How Is Paternity Established in Illinois

How Is Paternity Established in Illinois

Establishing paternity helps mothers and fathers alike. Many paternity claims are filed by women who want to establish the paternity of a child born out of wedlock. Establishing paternity can also help men seeking a relationship with children they believe to be theirs. For the child, it provides access to many rights and can have implications lasting a lifetime.

Fatherhood Definition in Illinois

Illinois’ definition for fatherhood doesn’t rely on paternity tests. It simply states that if the mother was married or in a civil union when her child was born, or within 300 days of the birth, the man in the equation is legally presumed to be the father. However, if the parents aren’t married or in a civil union when the child is born, the father’s name won’t be on the child’s birth certificate until paternity is established. In other words, he may not be considered the legal father of the child, even if the parents live together and plan to be married.

Why Paternity Matters

Establishing paternity gives children access to numerous rights and benefits, some of which can last into adulthood. These rights include:

  • Financial security through child support;
  • Social Security benefits from a deceased or disabled parent;
  • Inheritance; and
  • Health and life insurance benefits.

Both biological parents typically have the right to establish a relationship with their child. If a father wants custody or visitation rights, he needs to be recognized as one of the child’s legal parents. Paternity also matters in that it can provide the child an opportunity to obtain medical information about the father’s side someday.

How Is Paternity Established?

Generally, there are three ways to establish paternity in Illinois:

  1. VAP. The easiest way for parents to establish paternity is to complete a Voluntary Acknowledgement of Paternity (VAP) form at the hospital when the child is born. Parents can ask for the form when providing information for the child’s birth certificate. Hospital staff often help parents with this process and act as witnesses. The form must be completed before a witness and filed with the Department of Healthcare and Family Services.

If parents aren’t sure who the biological father of the child is, however, men are discouraged from signing the form until paternity is established through genetic testing.

  1. Paternity Order. An Administrative Paternity Order is typically entered when a mother is seeking child support payments from her child’s father. Both parents are legally responsible for supporting their child, regardless of their marital status. Once the father agrees to the test and paternity is established, his parental status is entered into the state’s child support services system.

In these cases, the mother might be trying to establish paternity as part of her request for governmental cash assistance.

  1. Court Order. When someone doesn’t initially cooperate or isn’t available, an order of paternity can be ordered by a court in response to a mother’s request. To get a court order, you must file a petition with your local court, which will consider the evidence to determine paternity. That evidence can include whether the father has been listed on the child’s birth certificate or the results of DNA testing.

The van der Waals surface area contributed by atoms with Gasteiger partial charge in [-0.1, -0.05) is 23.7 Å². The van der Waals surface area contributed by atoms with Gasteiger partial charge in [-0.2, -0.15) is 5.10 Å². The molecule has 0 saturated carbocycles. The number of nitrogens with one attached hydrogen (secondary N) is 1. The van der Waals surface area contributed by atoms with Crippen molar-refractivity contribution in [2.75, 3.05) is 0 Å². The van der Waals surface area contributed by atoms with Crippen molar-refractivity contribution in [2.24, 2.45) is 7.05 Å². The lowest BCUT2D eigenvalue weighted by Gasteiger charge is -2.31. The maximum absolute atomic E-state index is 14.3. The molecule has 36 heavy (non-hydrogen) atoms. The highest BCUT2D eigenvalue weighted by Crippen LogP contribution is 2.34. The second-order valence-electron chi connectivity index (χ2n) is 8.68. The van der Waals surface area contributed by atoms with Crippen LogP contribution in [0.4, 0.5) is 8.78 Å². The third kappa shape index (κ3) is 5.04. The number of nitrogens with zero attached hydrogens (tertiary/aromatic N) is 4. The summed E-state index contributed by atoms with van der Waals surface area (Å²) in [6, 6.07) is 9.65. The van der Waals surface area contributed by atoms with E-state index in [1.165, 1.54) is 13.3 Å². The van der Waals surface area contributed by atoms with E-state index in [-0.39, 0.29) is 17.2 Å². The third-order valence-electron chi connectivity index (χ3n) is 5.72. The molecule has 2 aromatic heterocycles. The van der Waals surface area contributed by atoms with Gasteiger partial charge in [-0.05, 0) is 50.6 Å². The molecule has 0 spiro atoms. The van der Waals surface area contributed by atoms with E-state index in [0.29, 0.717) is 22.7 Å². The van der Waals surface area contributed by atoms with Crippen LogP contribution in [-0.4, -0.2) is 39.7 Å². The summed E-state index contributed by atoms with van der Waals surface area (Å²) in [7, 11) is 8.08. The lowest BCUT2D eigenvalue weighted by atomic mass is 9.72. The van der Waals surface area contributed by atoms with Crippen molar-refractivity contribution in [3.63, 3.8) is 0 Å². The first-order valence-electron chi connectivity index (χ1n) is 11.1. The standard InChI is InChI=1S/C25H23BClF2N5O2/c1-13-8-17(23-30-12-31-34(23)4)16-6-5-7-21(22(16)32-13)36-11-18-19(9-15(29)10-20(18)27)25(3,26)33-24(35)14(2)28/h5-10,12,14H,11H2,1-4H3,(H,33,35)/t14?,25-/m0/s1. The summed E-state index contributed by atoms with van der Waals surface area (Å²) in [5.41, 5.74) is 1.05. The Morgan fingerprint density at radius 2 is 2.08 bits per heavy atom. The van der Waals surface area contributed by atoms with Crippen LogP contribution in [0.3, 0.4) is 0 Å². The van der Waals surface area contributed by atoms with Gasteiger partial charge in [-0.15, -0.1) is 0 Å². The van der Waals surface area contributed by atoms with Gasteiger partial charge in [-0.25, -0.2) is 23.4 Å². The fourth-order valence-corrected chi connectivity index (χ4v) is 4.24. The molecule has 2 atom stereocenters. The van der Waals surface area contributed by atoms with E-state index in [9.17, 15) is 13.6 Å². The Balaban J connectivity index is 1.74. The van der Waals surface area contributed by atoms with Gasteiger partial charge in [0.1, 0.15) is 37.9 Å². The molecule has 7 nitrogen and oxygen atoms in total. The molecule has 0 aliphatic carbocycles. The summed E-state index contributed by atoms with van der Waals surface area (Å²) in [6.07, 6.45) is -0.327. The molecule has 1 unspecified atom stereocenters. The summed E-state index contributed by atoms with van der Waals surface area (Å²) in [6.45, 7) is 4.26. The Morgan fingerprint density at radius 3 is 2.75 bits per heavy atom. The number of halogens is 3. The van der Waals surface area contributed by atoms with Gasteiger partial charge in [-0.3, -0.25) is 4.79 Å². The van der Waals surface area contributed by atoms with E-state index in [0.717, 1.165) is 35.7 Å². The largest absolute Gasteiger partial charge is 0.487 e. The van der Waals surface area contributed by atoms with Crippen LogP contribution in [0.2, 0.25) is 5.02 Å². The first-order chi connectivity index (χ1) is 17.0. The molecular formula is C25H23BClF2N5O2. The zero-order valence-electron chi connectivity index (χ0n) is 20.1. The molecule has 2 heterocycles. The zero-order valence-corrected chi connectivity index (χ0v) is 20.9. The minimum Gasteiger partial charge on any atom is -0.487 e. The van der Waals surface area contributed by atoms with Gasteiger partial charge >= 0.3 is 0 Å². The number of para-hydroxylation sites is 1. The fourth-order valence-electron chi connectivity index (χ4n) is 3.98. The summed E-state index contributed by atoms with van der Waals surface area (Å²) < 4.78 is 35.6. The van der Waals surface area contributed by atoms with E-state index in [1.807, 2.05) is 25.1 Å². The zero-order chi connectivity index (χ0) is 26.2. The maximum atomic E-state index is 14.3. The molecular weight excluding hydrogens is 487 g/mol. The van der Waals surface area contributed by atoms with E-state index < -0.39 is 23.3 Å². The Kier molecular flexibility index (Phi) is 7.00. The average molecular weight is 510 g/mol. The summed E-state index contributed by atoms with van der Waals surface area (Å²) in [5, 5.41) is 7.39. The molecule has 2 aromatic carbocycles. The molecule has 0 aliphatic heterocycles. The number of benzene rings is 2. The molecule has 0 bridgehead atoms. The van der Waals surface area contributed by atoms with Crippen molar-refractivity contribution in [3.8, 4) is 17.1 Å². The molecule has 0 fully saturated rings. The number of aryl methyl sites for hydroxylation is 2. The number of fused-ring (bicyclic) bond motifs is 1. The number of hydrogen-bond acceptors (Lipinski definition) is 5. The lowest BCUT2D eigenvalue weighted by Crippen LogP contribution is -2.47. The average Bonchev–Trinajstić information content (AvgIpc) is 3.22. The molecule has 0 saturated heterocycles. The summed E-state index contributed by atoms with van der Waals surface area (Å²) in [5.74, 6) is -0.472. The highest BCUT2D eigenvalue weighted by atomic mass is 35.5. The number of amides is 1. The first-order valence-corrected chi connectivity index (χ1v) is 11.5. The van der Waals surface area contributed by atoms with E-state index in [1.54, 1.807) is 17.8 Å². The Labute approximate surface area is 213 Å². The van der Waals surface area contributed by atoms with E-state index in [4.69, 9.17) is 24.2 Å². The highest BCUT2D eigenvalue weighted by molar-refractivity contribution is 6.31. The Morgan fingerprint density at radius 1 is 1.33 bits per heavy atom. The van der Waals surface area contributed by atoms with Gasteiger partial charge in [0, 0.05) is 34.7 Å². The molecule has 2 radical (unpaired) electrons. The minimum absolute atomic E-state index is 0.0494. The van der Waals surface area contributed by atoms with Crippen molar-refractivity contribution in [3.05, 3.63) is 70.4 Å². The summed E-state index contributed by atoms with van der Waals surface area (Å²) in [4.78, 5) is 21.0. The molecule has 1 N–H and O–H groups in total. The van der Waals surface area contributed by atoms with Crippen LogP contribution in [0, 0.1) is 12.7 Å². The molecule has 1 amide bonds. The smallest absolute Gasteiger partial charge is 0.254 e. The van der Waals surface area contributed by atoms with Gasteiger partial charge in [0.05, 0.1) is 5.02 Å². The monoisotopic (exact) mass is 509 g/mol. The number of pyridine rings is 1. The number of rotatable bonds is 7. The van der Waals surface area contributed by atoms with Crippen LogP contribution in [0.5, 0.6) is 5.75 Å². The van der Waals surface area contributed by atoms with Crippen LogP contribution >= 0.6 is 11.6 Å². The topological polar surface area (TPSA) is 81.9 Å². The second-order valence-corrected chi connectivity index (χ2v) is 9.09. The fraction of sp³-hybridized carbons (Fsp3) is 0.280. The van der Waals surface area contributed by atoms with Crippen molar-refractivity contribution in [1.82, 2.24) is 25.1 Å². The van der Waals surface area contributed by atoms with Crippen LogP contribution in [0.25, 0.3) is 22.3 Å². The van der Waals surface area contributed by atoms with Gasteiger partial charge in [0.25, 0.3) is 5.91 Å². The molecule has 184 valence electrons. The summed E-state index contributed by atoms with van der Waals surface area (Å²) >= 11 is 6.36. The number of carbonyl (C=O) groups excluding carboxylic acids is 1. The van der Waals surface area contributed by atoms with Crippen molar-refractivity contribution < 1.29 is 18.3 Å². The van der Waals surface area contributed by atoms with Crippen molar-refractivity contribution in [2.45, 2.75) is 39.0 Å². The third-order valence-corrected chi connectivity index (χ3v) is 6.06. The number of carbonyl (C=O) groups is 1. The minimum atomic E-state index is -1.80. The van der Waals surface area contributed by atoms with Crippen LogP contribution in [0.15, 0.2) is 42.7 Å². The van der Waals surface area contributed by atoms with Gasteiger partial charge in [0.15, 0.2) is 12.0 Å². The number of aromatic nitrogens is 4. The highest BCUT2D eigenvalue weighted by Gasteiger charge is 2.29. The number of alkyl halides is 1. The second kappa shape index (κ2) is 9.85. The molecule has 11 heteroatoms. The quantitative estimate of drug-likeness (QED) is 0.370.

DNA Paternity Tests

DNA testing is nearly 100 percent accurate in determining whether someone is a child’s biological father. These simple lab tests can be done using cheek swabs or blood tests of the potential father, the child, and the mother. Paternity is determined when the man’s genes match up with the half not associated with the mother’s genetic material. Various types of prenatal paternity tests also use DNA to determine fatherhood during pregnancy.

In many cases, courts will require genetic testing to help prove paternity. If the father previously lived in Illinois or the child was conceived there, the mother can file an action in the state’s court system requiring a paternity test, even if he lives out of state.

When Alleged Fathers Don’t Cooperate

Young fathers in particular often avoid confirming their paternity. If a DNA test is conducted without the father’s knowledge, the results can’t be used in a court of law unless he is deceased. In most cases, as long as the father is alive, the mother will use a court order for DNA testing to prove the father’s identity. If the father is no longer alive, DNA testing can be performed on an immediate family member of his to make a determination.

If the alleged father refuses to take a paternity test, the mother can file a petition for paternity with the court, which would mandate that he agree to a paternity test. If he still refuses he can be held in contempt. Most men eventually agree, as the consequences are serious and can range from monetary sanctions to criminal charges.

Issues involving immigration and adoption can also require a DNA paternity test. If you need help establishing paternity, contact The Law Office of David A. King, P.C. to ensure that your interests are protected. We are experienced in representing both mothers and fathers in paternity actions. Reach out for a complimentary consultation at (630) 504-7210.

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